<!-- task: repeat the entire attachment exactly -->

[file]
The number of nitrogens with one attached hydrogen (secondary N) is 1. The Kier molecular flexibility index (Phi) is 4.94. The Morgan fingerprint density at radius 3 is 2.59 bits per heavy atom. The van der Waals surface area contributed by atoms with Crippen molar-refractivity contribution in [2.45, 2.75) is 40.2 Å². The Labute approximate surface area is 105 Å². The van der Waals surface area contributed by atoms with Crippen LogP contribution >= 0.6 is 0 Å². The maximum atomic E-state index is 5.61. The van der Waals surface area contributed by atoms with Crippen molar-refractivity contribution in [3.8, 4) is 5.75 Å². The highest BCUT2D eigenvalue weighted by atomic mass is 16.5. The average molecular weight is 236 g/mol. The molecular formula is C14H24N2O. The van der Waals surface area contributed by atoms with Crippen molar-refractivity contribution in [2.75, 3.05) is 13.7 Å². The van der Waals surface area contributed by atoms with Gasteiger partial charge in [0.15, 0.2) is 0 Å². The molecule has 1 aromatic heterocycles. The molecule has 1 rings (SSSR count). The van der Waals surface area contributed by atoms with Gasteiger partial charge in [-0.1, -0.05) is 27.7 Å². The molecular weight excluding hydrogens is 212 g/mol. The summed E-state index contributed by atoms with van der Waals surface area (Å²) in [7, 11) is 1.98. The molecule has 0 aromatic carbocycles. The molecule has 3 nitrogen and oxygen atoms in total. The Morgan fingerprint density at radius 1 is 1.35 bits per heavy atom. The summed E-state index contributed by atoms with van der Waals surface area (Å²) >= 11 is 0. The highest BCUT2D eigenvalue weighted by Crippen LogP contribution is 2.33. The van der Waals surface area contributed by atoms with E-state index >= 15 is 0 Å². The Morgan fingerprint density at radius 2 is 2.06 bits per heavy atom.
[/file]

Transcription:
The number of nitrogens with one attached hydrogen (secondary N) is 1. The Kier molecular flexibility index (Phi) is 4.94. The Morgan fingerprint density at radius 3 is 2.59 bits per heavy atom. The van der Waals surface area contributed by atoms with Crippen molar-refractivity contribution in [2.45, 2.75) is 40.2 Å². The Labute approximate surface area is 105 Å². The van der Waals surface area contributed by atoms with Crippen LogP contribution >= 0.6 is 0 Å². The maximum atomic E-state index is 5.61. The van der Waals surface area contributed by atoms with Crippen molar-refractivity contribution in [3.8, 4) is 5.75 Å². The highest BCUT2D eigenvalue weighted by atomic mass is 16.5. The average molecular weight is 236 g/mol. The molecular formula is C14H24N2O. The van der Waals surface area contributed by atoms with Crippen molar-refractivity contribution in [2.75, 3.05) is 13.7 Å². The van der Waals surface area contributed by atoms with Gasteiger partial charge in [0.15, 0.2) is 0 Å². The molecule has 1 aromatic heterocycles. The molecule has 1 rings (SSSR count). The van der Waals surface area contributed by atoms with Gasteiger partial charge in [-0.1, -0.05) is 27.7 Å². The molecular weight excluding hydrogens is 212 g/mol. The summed E-state index contributed by atoms with van der Waals surface area (Å²) in [7, 11) is 1.98. The molecule has 0 aromatic carbocycles. The molecule has 3 nitrogen and oxygen atoms in total. The Morgan fingerprint density at radius 1 is 1.35 bits per heavy atom. The summed E-state index contributed by atoms with van der Waals surface area (Å²) >= 11 is 0. The highest BCUT2D eigenvalue weighted by Crippen LogP contribution is 2.33. The van der Waals surface area contributed by atoms with E-state index >= 15 is 0 Å². The Morgan fingerprint density at radius 2 is 2.06 bits per heavy atom.